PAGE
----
Starting on the ground level, I entered a large glass elevator to take a journey from the 21st century to the 15th. As the doors opened, the area was dark with a low ceiling and shaped like a slave cargo ship. Walking through the interactive museum, I learned about slavery, segregation, life in the American South, Civil Rights, American West, Communities, Music, Sports, Politics, and Entertainment while looking at over 37,000 procured, purchased and donated historical artifacts, documents, photographs and media sharing the history and stories of people who helped build our nation.. The bottom floor offers a large cafeteria with authentic Southern cooking. One could easily spend half to a full day here. (1400 Constitution Ave., NW.)
Meeting up with my daughter, we united at the National Mall at the Washington Monument and walked to the Lincoln Memorial. Along the way we visited the haunting fallen soldiers at the Korean Wall Veterans Memorial, Vietnam Woman’s Memorial, and Vietnam War Veterans Memorial.
Crossing the street we visited Civil Rights Leader Martin Luther King Jr’s monument, Franklin D. Roosevelt’s memorial with a statue of our 32nd President with his beloved dog Fala, and continued over to the Thomas Jefferson Memorial, known to be even more spectacular in the spring when the cherry blossom trees bloom along the Tidal Basin.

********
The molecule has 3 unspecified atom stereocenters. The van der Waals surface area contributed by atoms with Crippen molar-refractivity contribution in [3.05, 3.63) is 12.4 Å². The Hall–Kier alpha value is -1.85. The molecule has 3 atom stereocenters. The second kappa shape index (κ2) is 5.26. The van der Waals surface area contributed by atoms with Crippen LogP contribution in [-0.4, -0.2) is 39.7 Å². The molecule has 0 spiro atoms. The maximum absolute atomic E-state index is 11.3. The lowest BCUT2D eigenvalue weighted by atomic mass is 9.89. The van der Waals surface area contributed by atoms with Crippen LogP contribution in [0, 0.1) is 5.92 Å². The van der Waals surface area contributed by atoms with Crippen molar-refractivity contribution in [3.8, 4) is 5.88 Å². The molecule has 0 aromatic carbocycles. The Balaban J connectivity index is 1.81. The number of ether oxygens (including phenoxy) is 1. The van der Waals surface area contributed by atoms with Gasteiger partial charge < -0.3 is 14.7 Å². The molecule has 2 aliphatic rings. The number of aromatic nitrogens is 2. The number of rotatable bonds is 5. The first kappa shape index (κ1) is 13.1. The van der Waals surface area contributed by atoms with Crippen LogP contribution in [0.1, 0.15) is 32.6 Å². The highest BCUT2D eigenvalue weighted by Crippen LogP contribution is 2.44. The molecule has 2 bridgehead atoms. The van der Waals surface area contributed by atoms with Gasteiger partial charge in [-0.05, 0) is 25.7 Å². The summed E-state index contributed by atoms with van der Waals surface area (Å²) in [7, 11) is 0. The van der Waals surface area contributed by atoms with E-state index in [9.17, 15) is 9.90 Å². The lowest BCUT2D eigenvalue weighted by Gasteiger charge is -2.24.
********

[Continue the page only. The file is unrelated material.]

On our last day, my daughter and I visited the interior of the U.S. Capitol on a free guided tour. It started with a 13 minute film “Out of Many, One,” illustrating how Congress is formed and plays in our daily lives. Then we gathered with a guide and stood under the immense Dome. We learned how and when it was built, as we looked up at the Rotunda. Our guide introduced us to 24 of the 100 statues of Presidents and honored citizens in the old hall of the House, now the National Statuary Hall. We toured the Old Supreme Court Chambers and visited The Old Senate Chamber from 1810 to 1959.
Anyone can tour the Capitol Visitor Center, however if you would like a tour inside the building, you must get a tour pass by contacting your local Congress representative or call Visitors Services (202)226-8000. There are a limited number of passes available each day at the Information Desk in Emancipation Hall. Go early when the tours begin at 8:30 a.m. Monday through Saturday.
Dining in Washington DC there are a plethora of restaurants, cafes and fast casual spots. For a quick bite, I recommend Roti cafe and Merzi Fresh Indian Kitchen. For sit down service, I liked Del Frisco’s Grille with its full bar and interesting small plates. Those seeking a nostalgic spot, dine at Old Ebbitt Grill near The White House. Established in 1856, it was a favorite of Presidents Grant, Cleveland, Harding and Theodore Roosevelt and is still a popular meeting spot for political insiders, journalists, celebrities and theater-goers. Some celebrity chefs have opened restaurants in DC including José Andrés’s Barmini, Wolfgang Puck’s The Source and Fig & Olive.
Washington DC is a safe, clean and friendly city that offers a multitude of free museums, monuments and galleries to explore and admire. Put it on your 2017 Bucket List. To learn more about accommodations, activities and dining options, click on this link – https://washington.org.
This review was featured in the February 2017 issue of NOT BORN YESTERDAY.